An insider’s look at the SNAG conference by Susan Myers

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Three years in the planning,  the 2009 Society of North American Goldsmiths’ (SNAG) Philadelphia Conference opens today and runs through Saturday, May 23, with 22 exhibitions focused on the field of metalsmithing along with usual lectures, vendors, and organized discussions typical of  conferences. The three person SNAG Exhibitions Committee (where I spent my volunteer hours for the last two years) organized the exhibition smorgasbord with shows at Tyler School of Art, the Art Alliance, Philadelphia International airport and elsewhere.   SNAG is a membership organization of studio artists, educators, students and others working in all metals, alternative materials, and all aspects of contemporary art, design, jewelry and metalsmithing. Here’s my insider’s report on the conference.  Another report coming this weekend.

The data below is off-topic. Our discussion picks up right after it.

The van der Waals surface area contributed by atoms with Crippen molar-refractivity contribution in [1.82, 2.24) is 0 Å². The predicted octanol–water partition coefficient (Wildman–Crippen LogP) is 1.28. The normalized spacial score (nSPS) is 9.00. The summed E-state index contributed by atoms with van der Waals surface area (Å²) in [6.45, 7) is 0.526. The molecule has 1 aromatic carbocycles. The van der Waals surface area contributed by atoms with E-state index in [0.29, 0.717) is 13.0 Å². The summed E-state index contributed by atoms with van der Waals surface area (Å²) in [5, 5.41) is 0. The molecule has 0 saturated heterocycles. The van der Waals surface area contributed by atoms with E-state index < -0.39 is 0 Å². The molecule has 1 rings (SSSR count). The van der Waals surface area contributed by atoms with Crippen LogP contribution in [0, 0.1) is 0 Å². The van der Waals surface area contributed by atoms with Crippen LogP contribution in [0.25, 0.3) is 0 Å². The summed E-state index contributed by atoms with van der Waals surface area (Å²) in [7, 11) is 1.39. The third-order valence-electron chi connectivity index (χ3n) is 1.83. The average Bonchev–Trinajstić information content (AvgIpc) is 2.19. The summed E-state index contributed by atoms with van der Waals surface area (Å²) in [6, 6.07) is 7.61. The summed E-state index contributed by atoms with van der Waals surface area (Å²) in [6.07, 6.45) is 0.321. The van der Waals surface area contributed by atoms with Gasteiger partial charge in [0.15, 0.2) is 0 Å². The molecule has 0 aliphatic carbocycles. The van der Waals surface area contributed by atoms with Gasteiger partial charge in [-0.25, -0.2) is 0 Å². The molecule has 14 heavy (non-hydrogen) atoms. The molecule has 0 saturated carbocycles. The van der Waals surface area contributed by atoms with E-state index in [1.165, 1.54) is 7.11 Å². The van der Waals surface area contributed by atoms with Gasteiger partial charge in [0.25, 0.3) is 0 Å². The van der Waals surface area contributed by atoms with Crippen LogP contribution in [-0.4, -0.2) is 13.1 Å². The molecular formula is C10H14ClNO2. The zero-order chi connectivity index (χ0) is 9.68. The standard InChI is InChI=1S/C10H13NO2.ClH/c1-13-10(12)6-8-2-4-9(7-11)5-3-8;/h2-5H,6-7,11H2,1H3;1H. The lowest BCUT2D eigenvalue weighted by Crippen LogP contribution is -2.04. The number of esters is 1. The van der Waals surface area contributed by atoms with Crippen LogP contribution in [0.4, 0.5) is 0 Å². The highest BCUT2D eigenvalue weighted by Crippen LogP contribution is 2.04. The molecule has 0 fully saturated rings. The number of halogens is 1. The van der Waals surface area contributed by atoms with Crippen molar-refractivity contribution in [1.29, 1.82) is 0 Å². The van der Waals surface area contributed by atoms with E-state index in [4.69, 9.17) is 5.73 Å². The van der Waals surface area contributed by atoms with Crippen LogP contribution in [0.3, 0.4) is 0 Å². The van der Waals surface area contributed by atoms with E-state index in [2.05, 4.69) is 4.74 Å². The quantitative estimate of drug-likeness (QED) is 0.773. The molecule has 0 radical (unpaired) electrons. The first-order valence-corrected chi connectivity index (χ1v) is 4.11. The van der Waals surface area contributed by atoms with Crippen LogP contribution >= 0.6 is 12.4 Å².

Doug Bucci, Islet /Red (Neckpiece) 2007. Photopolymer (Perfactory), polychrome & 18k vermeil 4 x 4 x 1 in.  Shown at Tyler School of Art/Temple University Master of Fine Arts Alumni Exhibition 1969 – 2009
Doug Bucci, Islet /Red (Neckpiece) 2007. Photopolymer (Perfactory), polychrome & 18k vermeil 4 x 4 x 1 in. Shown at Tyler School of Art/Temple University Master of Fine Arts Alumni Exhibition 1969 – 2009